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Vermont's Largest City is Now Entirely Powered By Renewable Sources

One hundred percent of the electricity powering Vermont’s largest city will come from wind, water, biomass and other sources of renewable energy.
Photo by Associated Press

One hundred percent of the electricity powering Burlington — Vermont's largest city — will come from wind, water, biomass, and other sources of renewable energy, bringing the city to the forefront of a nationwide movement to make businesses and cities more environmentally-friendly.

Burlington's goal was reached when the city bought the 7.4-megawatt Winooski 1 hydroelectric project on the Winooski River earlier this month, the Associated Press reported. The purchase led the city to join the Washington Electric Co-operative, an energy system that already powers thousands of households across northern and central Vermont — an area that went 100 percent green earlier this year.


"We're now in a position where we're supplying Burlington residents with sources that are renewable," Ken Nolan, manager of power resources for Burlington Electric Department, said at a press conference earlier this month, in which he announced the deal. "The prices are not tied to fossil fuels — they're stable prices — and they provide us with the flexibility, from an environmental standpoint, to really react to any regulation or changes to environmental standards that come in the future."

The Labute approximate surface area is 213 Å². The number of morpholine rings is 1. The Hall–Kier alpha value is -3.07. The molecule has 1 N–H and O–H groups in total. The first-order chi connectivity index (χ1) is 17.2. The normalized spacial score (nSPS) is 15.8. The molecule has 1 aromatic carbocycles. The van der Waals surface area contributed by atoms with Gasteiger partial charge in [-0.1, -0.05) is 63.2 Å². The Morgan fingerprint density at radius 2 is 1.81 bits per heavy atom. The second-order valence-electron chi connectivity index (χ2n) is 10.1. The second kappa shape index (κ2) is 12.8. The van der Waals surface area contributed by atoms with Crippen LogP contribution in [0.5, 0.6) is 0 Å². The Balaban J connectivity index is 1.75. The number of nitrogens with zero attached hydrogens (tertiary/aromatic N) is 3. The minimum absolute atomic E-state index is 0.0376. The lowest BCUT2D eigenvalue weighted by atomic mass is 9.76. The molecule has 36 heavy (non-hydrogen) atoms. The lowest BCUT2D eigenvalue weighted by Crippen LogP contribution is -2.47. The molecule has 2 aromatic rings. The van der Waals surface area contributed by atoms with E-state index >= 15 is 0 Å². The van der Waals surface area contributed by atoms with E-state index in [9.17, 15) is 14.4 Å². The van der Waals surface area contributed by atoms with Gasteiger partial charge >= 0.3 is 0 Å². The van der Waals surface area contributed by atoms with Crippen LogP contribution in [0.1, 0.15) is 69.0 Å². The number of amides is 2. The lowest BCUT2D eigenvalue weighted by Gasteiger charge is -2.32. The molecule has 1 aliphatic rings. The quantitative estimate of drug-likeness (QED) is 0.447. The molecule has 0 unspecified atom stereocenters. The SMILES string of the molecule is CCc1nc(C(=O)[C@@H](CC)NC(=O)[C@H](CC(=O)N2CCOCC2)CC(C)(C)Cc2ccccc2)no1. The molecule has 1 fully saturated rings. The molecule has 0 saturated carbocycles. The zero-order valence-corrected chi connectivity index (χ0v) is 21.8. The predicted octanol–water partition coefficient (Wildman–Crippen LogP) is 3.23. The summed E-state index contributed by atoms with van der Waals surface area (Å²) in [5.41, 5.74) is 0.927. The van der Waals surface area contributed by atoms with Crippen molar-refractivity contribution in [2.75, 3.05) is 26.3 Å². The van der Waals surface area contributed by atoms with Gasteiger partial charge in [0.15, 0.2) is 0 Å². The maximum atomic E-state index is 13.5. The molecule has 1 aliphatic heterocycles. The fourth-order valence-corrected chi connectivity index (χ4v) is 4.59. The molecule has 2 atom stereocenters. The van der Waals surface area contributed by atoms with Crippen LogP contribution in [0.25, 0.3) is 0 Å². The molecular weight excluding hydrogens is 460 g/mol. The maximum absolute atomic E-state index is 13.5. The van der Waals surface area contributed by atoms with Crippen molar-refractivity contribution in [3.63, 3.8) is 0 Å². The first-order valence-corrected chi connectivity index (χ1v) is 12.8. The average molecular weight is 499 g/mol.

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Renewable energy advocates hailed Burlington's achievement as a "milestone" likely to galvanize the nationwide campaign.

"The momentum toward 100 percent renewable energy targets is already underway in the US," Diane Moss, the founding director of the Southern California-based Renewables 100 Policy Institute, told VICE News. "Frontrunners like these will likely encourage cities in a range of geographic locations to look at the added value of seeking energy independence with renewables for their communities."

"Today, 100 percent renewable is starting to become part of the conversation among governments, regulators, non-profits, researchers, and businesses," added Moss, whose institute tracks worldwide commitments and achievements on the issue. "However, there is still an enormous amount of work to be done. The United States generates less than 13 percent of its electricity with renewable energy sources, and less than 6 percent, if one doesn't count large hydropower."


And the US, she added, is still far behind countries like Germany and Denmark.

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Burlington's move is not only better for the environment — it's also cost-effective for the city's 42,000 residents and was the results of years of work by the state and Washington Electric to go renewable. The initiative is part of a state-wide effort to get 90 percent of Vermont to be powered by renewable sources by 2050.